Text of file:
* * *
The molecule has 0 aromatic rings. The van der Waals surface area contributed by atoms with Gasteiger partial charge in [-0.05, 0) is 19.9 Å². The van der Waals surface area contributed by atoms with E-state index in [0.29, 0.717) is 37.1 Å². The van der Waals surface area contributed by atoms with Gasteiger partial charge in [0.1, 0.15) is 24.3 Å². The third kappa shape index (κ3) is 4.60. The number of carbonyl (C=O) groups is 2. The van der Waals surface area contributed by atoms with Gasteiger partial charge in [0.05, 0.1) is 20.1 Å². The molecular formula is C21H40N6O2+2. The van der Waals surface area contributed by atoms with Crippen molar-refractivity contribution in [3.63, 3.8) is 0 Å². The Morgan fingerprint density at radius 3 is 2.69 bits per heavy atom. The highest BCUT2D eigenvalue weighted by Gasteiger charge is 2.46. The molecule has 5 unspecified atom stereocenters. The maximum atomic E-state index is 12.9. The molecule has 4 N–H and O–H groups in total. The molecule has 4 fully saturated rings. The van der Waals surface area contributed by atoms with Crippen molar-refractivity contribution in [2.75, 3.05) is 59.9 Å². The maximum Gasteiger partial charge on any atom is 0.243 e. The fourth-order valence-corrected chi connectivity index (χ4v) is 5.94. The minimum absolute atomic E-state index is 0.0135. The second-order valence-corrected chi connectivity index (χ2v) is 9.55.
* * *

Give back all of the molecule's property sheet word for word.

The molecule has 0 aromatic rings. The van der Waals surface area contributed by atoms with Gasteiger partial charge in [-0.05, 0) is 19.9 Å². The van der Waals surface area contributed by atoms with E-state index in [0.29, 0.717) is 37.1 Å². The van der Waals surface area contributed by atoms with Gasteiger partial charge in [0.1, 0.15) is 24.3 Å². The third kappa shape index (κ3) is 4.60. The number of carbonyl (C=O) groups is 2. The van der Waals surface area contributed by atoms with Gasteiger partial charge in [0.05, 0.1) is 20.1 Å². The molecular formula is C21H40N6O2+2. The van der Waals surface area contributed by atoms with Crippen molar-refractivity contribution in [3.63, 3.8) is 0 Å². The Morgan fingerprint density at radius 3 is 2.69 bits per heavy atom. The highest BCUT2D eigenvalue weighted by Gasteiger charge is 2.46. The molecule has 5 unspecified atom stereocenters. The maximum atomic E-state index is 12.9. The molecule has 4 N–H and O–H groups in total. The molecule has 4 fully saturated rings. The van der Waals surface area contributed by atoms with Crippen molar-refractivity contribution in [2.75, 3.05) is 59.9 Å². The maximum Gasteiger partial charge on any atom is 0.243 e. The fourth-order valence-corrected chi connectivity index (χ4v) is 5.94. The minimum absolute atomic E-state index is 0.0135. The second-order valence-corrected chi connectivity index (χ2v) is 9.55.